In the season premiere of TV Land’s ‘Hot in Cleveland,’ Betty White’s character, Elka, found herself in jail. A slim cell mate who called her “fresh meat” turned around and turned out to be none other than Mary Tyler Moore. The cameo was more a wink at the two icons’ history together, with the characters noting it had been 33 years since they’d seen each other – exactly as long as it had been since Moore and White worked together on ‘The Mary Tyler Moore Show.’
This sequence made me wonder – what are all the iconic TV actors from the glory days up to? Aside from this cameo, Moore re-emerges once in a while. She did three episodes of ‘That 70s Show’ in 2006 and a couple of ‘Lipstick Jungle’ in 2008, followed by a film role in ‘Against the Current’ the following year.
Moore, now 74, suffers from diabetes complications including partial blindness. She wrote a second memoir (following 1993’s ‘After All’) partly about her struggle with diabetes, ‘Growing Up Again: Life, Loves, and Oh Yeah, Diabetes.’ It was revealing and eloquently written. Here’s hoping we’ll see more of her in TV and film roles.
Moore’s old co-star Dick Van Dyke, who just turned 85, is still keeping busy. After co-starring in the box office hit ‘Night at the Museum’ in 2006, he filmed a series of ‘Murder 101’ TV movies as Dr. Jonathan Maxwell, a kind of offshoot of his ‘Diagnosis: Murder’ days. He also stays active with an a capella group, The Vantastix, in the LA area.
Van Dyke also maintains his interest in art and computer art – showcased in ‘The Dick Van Dyke Show Revisited’ in 2004 – and was developing a one-man show to go up at the Geffen Playhouse in Los Angeles in December 2010. Unfortunately, shortly prior to the play’s opening, Van Dyke had to cancel the show due to an injury in his Achilles’ tendon. He put out a statement expressing his regret and his hope to possibly re-visit the project in the future.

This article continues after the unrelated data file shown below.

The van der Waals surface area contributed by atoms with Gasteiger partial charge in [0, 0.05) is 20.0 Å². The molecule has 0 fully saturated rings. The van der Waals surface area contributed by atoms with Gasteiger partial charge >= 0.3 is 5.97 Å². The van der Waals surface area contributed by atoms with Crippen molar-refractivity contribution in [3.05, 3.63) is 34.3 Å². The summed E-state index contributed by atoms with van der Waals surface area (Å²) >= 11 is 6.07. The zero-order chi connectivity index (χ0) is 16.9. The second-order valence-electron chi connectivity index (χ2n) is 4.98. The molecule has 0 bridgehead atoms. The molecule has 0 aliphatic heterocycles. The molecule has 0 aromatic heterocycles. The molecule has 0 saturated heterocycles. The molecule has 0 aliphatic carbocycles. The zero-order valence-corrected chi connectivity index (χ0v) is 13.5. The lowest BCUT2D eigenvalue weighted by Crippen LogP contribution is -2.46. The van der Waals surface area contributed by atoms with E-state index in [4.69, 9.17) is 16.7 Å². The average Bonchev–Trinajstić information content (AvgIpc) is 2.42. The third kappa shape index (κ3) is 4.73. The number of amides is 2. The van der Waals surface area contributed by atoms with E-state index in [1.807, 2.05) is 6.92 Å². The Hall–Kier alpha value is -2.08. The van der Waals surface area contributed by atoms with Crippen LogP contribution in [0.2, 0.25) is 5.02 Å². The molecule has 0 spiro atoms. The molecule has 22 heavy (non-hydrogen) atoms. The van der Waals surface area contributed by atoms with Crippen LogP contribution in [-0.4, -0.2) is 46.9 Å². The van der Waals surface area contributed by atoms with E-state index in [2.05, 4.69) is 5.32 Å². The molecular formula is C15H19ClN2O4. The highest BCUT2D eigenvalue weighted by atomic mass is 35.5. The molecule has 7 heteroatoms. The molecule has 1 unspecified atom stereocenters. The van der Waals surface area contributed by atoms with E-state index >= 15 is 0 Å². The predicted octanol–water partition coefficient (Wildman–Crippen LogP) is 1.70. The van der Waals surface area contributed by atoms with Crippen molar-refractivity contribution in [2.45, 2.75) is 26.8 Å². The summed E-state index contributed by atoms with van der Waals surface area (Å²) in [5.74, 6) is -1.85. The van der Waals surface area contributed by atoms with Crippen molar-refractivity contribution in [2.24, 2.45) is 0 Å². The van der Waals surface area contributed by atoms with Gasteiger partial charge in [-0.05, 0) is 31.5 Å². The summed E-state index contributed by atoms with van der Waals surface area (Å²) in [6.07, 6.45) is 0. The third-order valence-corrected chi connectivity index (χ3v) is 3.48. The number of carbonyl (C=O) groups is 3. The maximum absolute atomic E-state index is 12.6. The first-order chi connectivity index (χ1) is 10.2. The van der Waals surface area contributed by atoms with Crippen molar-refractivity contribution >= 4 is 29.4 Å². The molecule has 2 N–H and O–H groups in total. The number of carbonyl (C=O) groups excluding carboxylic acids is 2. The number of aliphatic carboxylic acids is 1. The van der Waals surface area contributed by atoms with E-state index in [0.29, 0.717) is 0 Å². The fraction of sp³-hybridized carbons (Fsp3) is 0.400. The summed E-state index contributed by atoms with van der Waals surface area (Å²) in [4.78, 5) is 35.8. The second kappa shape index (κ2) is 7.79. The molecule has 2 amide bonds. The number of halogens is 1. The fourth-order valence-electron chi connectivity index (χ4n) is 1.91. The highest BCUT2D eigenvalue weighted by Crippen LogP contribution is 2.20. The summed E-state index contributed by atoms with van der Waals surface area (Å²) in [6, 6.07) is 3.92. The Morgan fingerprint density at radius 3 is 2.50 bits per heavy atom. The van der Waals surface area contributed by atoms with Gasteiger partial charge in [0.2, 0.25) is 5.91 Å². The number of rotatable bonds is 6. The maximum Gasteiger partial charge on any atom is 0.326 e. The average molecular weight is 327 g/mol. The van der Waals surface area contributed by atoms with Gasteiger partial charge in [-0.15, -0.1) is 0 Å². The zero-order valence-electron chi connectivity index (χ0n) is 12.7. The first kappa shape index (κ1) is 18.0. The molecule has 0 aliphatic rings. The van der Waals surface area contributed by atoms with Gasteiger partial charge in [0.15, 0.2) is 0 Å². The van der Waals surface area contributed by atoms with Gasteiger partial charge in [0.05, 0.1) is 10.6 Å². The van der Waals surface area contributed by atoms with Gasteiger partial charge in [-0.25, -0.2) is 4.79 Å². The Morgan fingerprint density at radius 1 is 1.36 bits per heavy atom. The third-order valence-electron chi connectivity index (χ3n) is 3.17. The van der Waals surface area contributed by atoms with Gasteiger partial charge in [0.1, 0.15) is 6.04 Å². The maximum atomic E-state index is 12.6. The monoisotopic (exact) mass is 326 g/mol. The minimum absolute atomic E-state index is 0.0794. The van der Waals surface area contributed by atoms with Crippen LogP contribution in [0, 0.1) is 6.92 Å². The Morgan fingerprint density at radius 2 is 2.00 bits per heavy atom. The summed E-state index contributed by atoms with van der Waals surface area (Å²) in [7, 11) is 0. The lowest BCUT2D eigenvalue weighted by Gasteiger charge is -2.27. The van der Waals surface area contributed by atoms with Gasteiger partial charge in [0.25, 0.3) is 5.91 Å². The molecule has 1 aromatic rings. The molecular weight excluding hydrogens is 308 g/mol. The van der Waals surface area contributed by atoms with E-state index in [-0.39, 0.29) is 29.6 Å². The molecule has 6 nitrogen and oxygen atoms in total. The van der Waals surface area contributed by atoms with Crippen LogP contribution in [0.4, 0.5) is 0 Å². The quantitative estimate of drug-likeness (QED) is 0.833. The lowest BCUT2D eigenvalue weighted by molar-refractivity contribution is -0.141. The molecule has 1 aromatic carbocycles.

Van Dyke also made headlines in 2010 for claiming he blacked out while surfing, and likely would have died had he not been rescued by a group of porpoises. Yes, you read that right.
Alan Alda of ‘M*A*S*H’ fame, who turns 74 years old today, is quite a busy man. His last few years have been filled with a near-death experience, award nominations, and a career resurgence. While filming ‘Scientific American Frontiers’ in 2003, he experienced an intestinal blockage in South America that nearly claimed his life. He wrote about that and other musings in his witty 2005 memoir, ‘Never Have Your Dog Stuffed: And Other Things I’ve Learned.’
That same year, Alda was nominated for an Emmy for his TV work on ‘The West Wing,’ a Tony for performance in the play ‘Glengarry Glenn Ross’ and an Oscar for Best Supporting Actor for ‘The Aviator.’ He won an Emmy for his ‘West Wing’ role the following year, and was nominated against last year for his performance as Milton Greene – Jack’s dad – in ’30 Rock,’ a recurring role he relishes. He is set to make an appearance early this year in the NBC series ‘Law & Order: Los Angeles.’ He also has two movies out this year – ‘Wanderlust’ and ‘The Heist.’
Fellow comedy legend Carol Burnett stays active on TV. At 77, she appeared last fall on ‘Glee’ as Sue Sylvester’s mother, turning in a knockout musical performance of the number, ‘Ohio.’ She was nominated for an Emmy in 2009 for her dramatic turn on ‘Law & Order: Special Victims Unit’ and made a memorable impression as Bree’s frosty mother on ‘Desperate Housewives’ in 2006.
Burnett tragically lost her daughter, Carrie Hamilton, to brain cancer in 2002. But before Hamilton died, the pair worked on a play about Burnett’s early life, ‘Hollywood Arms,’ that eventually made it to Broadway.
And finally, Bob Newhart isn’t resting on his laurels either. He recently filmed an appearance for ‘NCIS’ and was nominated for an Emmy in 2009 for his work in the TBS movie ‘The Librarian: The Curse of the Judas Chalice.’ It was a role he reprised from the original TV movie years earlier. He was also nominated for an Emmy for a very dramatic role on ‘ER’ earlier in the decade.
In 2006, Newhart came out with an amusing memoir, ‘I Shouldn’t Even Be Doing This,’ which detailed how he rose from the ranks from an accountant to a comedy star. He also detailed his early comedy albums, his variety series, his two classic sitcoms – ‘The Bob Newhart Show’ and ‘Newhart’ – and other milestones. He included reflections on his co-stars, including his two most famous TV wives, who sadly died too young – Mary Frann died suddenly in 1998 at age 55, while Suzanne Pleshette died in 2008 at age 70.
Here’s hoping these legends keep working – and keep bringing on the legendary performances.